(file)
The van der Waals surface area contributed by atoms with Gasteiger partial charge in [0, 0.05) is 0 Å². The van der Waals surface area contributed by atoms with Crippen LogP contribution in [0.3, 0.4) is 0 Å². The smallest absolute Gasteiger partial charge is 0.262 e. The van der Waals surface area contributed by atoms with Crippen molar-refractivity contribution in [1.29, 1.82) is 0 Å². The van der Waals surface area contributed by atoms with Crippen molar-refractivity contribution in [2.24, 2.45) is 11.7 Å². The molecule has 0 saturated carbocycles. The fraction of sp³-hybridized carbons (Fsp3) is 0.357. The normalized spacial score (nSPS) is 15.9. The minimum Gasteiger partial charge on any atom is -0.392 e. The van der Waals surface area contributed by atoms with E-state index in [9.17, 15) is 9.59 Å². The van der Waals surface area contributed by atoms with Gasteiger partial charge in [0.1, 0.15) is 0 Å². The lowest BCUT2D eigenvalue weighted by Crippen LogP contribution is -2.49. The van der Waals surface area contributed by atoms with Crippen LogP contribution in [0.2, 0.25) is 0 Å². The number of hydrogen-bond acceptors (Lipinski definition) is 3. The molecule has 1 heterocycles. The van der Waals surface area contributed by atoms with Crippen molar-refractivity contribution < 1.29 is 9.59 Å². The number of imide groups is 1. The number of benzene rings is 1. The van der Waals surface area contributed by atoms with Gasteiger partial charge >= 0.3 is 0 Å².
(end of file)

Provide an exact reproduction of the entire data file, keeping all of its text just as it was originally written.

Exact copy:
The van der Waals surface area contributed by atoms with Gasteiger partial charge in [0, 0.05) is 0 Å². The van der Waals surface area contributed by atoms with Crippen LogP contribution in [0.3, 0.4) is 0 Å². The smallest absolute Gasteiger partial charge is 0.262 e. The van der Waals surface area contributed by atoms with Crippen molar-refractivity contribution in [1.29, 1.82) is 0 Å². The van der Waals surface area contributed by atoms with Crippen molar-refractivity contribution in [2.24, 2.45) is 11.7 Å². The molecule has 0 saturated carbocycles. The fraction of sp³-hybridized carbons (Fsp3) is 0.357. The normalized spacial score (nSPS) is 15.9. The minimum Gasteiger partial charge on any atom is -0.392 e. The van der Waals surface area contributed by atoms with E-state index in [9.17, 15) is 9.59 Å². The van der Waals surface area contributed by atoms with Gasteiger partial charge in [0.1, 0.15) is 0 Å². The lowest BCUT2D eigenvalue weighted by Crippen LogP contribution is -2.49. The van der Waals surface area contributed by atoms with Crippen LogP contribution in [0.2, 0.25) is 0 Å². The number of hydrogen-bond acceptors (Lipinski definition) is 3. The molecule has 1 heterocycles. The van der Waals surface area contributed by atoms with Crippen molar-refractivity contribution < 1.29 is 9.59 Å². The number of imide groups is 1. The number of benzene rings is 1. The van der Waals surface area contributed by atoms with Gasteiger partial charge >= 0.3 is 0 Å².